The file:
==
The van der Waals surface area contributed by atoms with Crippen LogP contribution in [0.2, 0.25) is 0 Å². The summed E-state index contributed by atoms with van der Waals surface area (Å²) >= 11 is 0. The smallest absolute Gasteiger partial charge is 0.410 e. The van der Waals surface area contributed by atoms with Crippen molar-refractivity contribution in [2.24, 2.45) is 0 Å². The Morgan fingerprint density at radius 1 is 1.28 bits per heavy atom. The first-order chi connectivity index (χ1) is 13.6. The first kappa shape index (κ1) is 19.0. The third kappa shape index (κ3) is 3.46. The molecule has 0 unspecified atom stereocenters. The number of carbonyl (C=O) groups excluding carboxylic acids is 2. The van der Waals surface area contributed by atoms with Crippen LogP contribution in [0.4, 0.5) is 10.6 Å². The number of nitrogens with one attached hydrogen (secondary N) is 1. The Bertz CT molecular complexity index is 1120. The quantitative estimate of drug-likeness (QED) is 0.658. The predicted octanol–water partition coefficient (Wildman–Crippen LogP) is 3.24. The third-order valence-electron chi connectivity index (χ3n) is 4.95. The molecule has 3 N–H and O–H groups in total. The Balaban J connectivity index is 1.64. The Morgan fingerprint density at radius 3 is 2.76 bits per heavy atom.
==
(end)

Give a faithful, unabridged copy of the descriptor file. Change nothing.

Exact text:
The van der Waals surface area contributed by atoms with Crippen LogP contribution in [0.2, 0.25) is 0 Å². The summed E-state index contributed by atoms with van der Waals surface area (Å²) >= 11 is 0. The smallest absolute Gasteiger partial charge is 0.410 e. The van der Waals surface area contributed by atoms with Crippen molar-refractivity contribution in [2.24, 2.45) is 0 Å². The Morgan fingerprint density at radius 1 is 1.28 bits per heavy atom. The first-order chi connectivity index (χ1) is 13.6. The first kappa shape index (κ1) is 19.0. The third kappa shape index (κ3) is 3.46. The molecule has 0 unspecified atom stereocenters. The number of carbonyl (C=O) groups excluding carboxylic acids is 2. The van der Waals surface area contributed by atoms with Crippen LogP contribution in [0.4, 0.5) is 10.6 Å². The number of nitrogens with one attached hydrogen (secondary N) is 1. The Bertz CT molecular complexity index is 1120. The quantitative estimate of drug-likeness (QED) is 0.658. The predicted octanol–water partition coefficient (Wildman–Crippen LogP) is 3.24. The third-order valence-electron chi connectivity index (χ3n) is 4.95. The molecule has 3 N–H and O–H groups in total. The Balaban J connectivity index is 1.64. The Morgan fingerprint density at radius 3 is 2.76 bits per heavy atom.